By Norris Chambers

            It has been said that “One picture is worth a thousand words.”  I found out early in my life that it might take a thousand words to sell a picture.

            During the dark days of the big depression there were all kinds of schemes advertised in the magazines explaining how easy it could be to earn money or win a nice prize. One of these enticements was a card with small perforations that could be punched out. Printed on the removed tab was a price of ten to twenty cents. The tabs also had a number. The person punching the tab paid the specified amount and wrote his name on the back of the card. One or two of the punches were free. There was a master tab that was punched after all the chances had been sold and the number printed on it announced the winner of the big cash award. The ambitious peddler of the cards got a nice prize – a watch, fishing rod or something every boy wanted! Clifton sent for one of these cards and hoped to earn a very nice looking watch. It was a long and tiresome sales campaign, but he did get the punches all sold and after sending the money to the promoter he became the possessor of a very expensive looking watch.

            Clifton ’s success tempted me to try a watch winning project. The one I chose was not quite as ambitious. The watch offered was an Ingram that sold in the stores for about eighty cents. That type of watch was called a “Dollar Watch” because they usually sold for a dollar in drug stores. But some discount stores offered them for as low as sixty-nine cents. Instead of selling chances on a punch card my money making endeavor required me to sell 24 beautiful eight by ten full color pictures, suitable for framing. They were so beautiful that no prospect would let the opportunity pass without owning one of the beautiful color prints offered at such a bargain price! Imagine – only ten cents each.

            The market area that I hoped would serve my purpose was the little country town that had been inflated by the big oil boom and was swarming with residents who lived in newly built shacks, tents and open camps. Surely these working people had a dime to spare for a beautiful, full color picture suitable for framing. My sister was teaching in the school and I was living with her during the school week to solve our transportation problem. My brother had a garage and service station in the town and he was keeping very busy. It was a very active little town with no water supply, no utilities and no local government. A local constable attempted to keep it peaceful.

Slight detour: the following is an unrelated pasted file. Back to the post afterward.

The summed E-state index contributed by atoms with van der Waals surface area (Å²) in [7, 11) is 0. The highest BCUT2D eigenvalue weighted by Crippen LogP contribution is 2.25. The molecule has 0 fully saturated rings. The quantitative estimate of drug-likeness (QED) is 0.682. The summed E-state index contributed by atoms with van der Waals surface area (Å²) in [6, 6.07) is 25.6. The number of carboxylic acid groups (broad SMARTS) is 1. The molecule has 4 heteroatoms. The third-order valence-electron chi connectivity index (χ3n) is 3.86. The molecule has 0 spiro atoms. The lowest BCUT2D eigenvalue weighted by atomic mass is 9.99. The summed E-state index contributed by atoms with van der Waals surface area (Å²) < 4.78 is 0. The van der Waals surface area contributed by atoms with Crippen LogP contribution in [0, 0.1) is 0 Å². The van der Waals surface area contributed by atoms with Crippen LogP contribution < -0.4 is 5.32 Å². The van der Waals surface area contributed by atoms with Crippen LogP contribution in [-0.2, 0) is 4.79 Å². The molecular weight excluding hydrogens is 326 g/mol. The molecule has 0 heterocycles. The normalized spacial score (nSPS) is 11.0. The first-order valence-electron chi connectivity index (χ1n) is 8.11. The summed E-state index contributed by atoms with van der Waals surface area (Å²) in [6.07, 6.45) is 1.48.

I haunted the postmaster for a few days until my packet arrived. He told me he was glad I got it so I would quit bothering him. I opened the big envelope and laid the contents on the table there in the post office. There were a few official looking papers along with a nice stack of pictures. I thumbed through them and I had to admit that they were quite nice. Some of them had nice, quiet streams with trees on each side. Some were snow scenes and a few were pretty women. I quickly asked the postmaster if he would like to buy a nice picture, suitable for framing, for only a dime. His answer was a very firm “NO”.  I went into a few of the stores and attempted to make a sale to the owners and customers. I got the same response that the postmaster had given me. I suspected that I would have a hard time disposing of them.

            I moved to the houses and began knocking on doors. My luck was a little better here, but not spectacular. After about an hour of asking women if they wanted a picture I had sold six. I still had eighteen to sell and I had covered at least three fourths of the town. My sister was sympathetic and bought four of them. Another lady teacher who lived in the same house with us bought two. I had disposed of half of them the first afternoon.

            The next afternoon I covered the rest of the town and managed to get rid of four more. Eight more left and the town had been covered. It looked like I would have to start peddling in the country.

            Clifton and I were in the garage and I was giving him the details about my picture peddling. I was surprised when my brother spoke.

            “Norris,” he said, “I’ll make you a deal – you promise not to order any more stuff to sell and I’ll buy what you have left.” That sounded like a great deal. “You have my promise,” I told him, “No more peddling for me.” Clifton joined the conversation and told us he had learned his lesson and wasn’t doing any more punch cards.

            So my brother paid me and took the pictures. I sent the money to the picture people and eventually I got my sixty-nine cent watch. It worked well and I had reasonably correct time in my pocket.

            Clifton told me later than my brother put the beautiful pictures, suitable for framing, in the heater and bragged about the nice heat they produced. I’m glad they served a useful purpose without him having to frame them!

            Was selling pictures fun? Well, everything can’t be fun!